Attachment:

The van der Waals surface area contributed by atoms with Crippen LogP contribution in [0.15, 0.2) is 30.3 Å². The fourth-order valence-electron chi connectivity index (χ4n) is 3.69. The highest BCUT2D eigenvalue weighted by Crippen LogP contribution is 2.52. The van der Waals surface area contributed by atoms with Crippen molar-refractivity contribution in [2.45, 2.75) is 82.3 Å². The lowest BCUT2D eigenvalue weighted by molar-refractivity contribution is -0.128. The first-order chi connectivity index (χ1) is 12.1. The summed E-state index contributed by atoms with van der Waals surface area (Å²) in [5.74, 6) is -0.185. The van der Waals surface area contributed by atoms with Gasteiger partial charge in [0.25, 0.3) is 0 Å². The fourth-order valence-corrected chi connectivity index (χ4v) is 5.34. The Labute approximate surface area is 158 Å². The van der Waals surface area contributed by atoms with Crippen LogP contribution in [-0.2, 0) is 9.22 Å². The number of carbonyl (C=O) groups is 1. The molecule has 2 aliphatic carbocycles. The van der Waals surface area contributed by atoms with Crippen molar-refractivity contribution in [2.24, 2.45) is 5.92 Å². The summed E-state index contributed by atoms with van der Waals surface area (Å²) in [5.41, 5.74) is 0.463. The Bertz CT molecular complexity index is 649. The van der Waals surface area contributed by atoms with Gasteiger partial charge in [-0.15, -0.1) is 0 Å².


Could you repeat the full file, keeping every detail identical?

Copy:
The van der Waals surface area contributed by atoms with Crippen LogP contribution in [0.15, 0.2) is 30.3 Å². The fourth-order valence-electron chi connectivity index (χ4n) is 3.69. The highest BCUT2D eigenvalue weighted by Crippen LogP contribution is 2.52. The van der Waals surface area contributed by atoms with Crippen molar-refractivity contribution in [2.45, 2.75) is 82.3 Å². The lowest BCUT2D eigenvalue weighted by molar-refractivity contribution is -0.128. The first-order chi connectivity index (χ1) is 12.1. The summed E-state index contributed by atoms with van der Waals surface area (Å²) in [5.74, 6) is -0.185. The van der Waals surface area contributed by atoms with Gasteiger partial charge in [0.25, 0.3) is 0 Å². The fourth-order valence-corrected chi connectivity index (χ4v) is 5.34. The Labute approximate surface area is 158 Å². The van der Waals surface area contributed by atoms with Crippen LogP contribution in [-0.2, 0) is 9.22 Å². The number of carbonyl (C=O) groups is 1. The molecule has 2 aliphatic carbocycles. The van der Waals surface area contributed by atoms with Crippen molar-refractivity contribution in [2.24, 2.45) is 5.92 Å². The summed E-state index contributed by atoms with van der Waals surface area (Å²) in [5.41, 5.74) is 0.463. The Bertz CT molecular complexity index is 649. The van der Waals surface area contributed by atoms with Gasteiger partial charge in [-0.15, -0.1) is 0 Å².